As we continue looking forward to the start of college basketball season in early November, our early preview of the team continues with one of the team’s few returning big men and a player expected to contribute significant minutes this season – forward Thomas Gipson. Gipson, a junior from Cedar Hill, TX, started 22 games as a freshman but has never truly taken off. Wildcat fans are hoping this is the year he pulls the transition from role player to force in the paint. At 6’7″ he won’t be the tallent player on the court, but his 265 pound frame is unafraid to push people around.
Gipson played in all 35 of K-State’s games as a sophomore, getting the starting nod in 14. However, he was fourth on the team in minutes played (18.7/game) as Jordan Henriquez typically started in front of Gipson but lacked the endurance to stay in the game long. Thomas led all players that saw at least ten minutes of action per game in field goal percentage, knocking down 51.7 percent of his shots. He also provided 5.0 rebounds and 7.9 points per contest.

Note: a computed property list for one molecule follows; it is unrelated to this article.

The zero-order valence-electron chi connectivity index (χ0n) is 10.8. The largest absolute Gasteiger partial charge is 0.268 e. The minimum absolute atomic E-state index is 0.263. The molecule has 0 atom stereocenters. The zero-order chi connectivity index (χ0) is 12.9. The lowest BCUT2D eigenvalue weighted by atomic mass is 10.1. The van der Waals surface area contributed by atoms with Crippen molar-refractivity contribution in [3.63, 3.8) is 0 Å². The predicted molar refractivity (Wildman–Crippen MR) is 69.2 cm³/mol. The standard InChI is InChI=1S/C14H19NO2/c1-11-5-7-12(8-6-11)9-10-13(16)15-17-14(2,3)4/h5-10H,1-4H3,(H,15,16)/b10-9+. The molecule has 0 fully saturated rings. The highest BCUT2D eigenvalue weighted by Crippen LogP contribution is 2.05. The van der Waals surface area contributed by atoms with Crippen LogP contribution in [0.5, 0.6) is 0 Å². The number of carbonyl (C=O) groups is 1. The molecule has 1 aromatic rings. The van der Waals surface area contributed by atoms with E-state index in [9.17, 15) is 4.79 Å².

With Henriquez exhausting his eligibility and graduating this spring, Gipson should be Bruce Weber’s starter even if the Wildcats pursue a line up similar to last year that often saw four guards and one forward on the court. The biggest impediment to keeping Gipson on the court last year was foul trouble – playing against bigger teams most games, he was entrusted to take on centers while giving up 4-5 inches of height. His 83 fouls were more than any other player on the team, and often led to early benchings with Nino Williams and DJ Johnson providing relief.
Gipson will undoubtedly miss Angel Rodriguez and Rodney McGruder this year. Rodriguez was capable of slashing to the basket and drawing inside defenders before finding open teammates, while McGruder often took on a second defender whenever he got close to the basket. With both gone, it’s imperative that Gipson be ready to not only bully people around on defense but show a more refined scoring touch as an upperclassman. K-State has multiple guards – it needs him to step up and be the team’s go-to forward. Word is that he’s dropped 25 pounds from last year when he played at closer to 290 versus the current 265. Gipson has always been a beast in the weight room, but it looks like he’s dropping weight to increase his endurance and quickness on the floor. Said #42 on his slimmed down body:
I’m lighter on my feet, I’m jumping quicker and jumping higher. I’m not as winded as I used to be running up and down the court. I just feel lighter and feel better about myself. It boosted my confidence.
Now that’s something fans like to hear.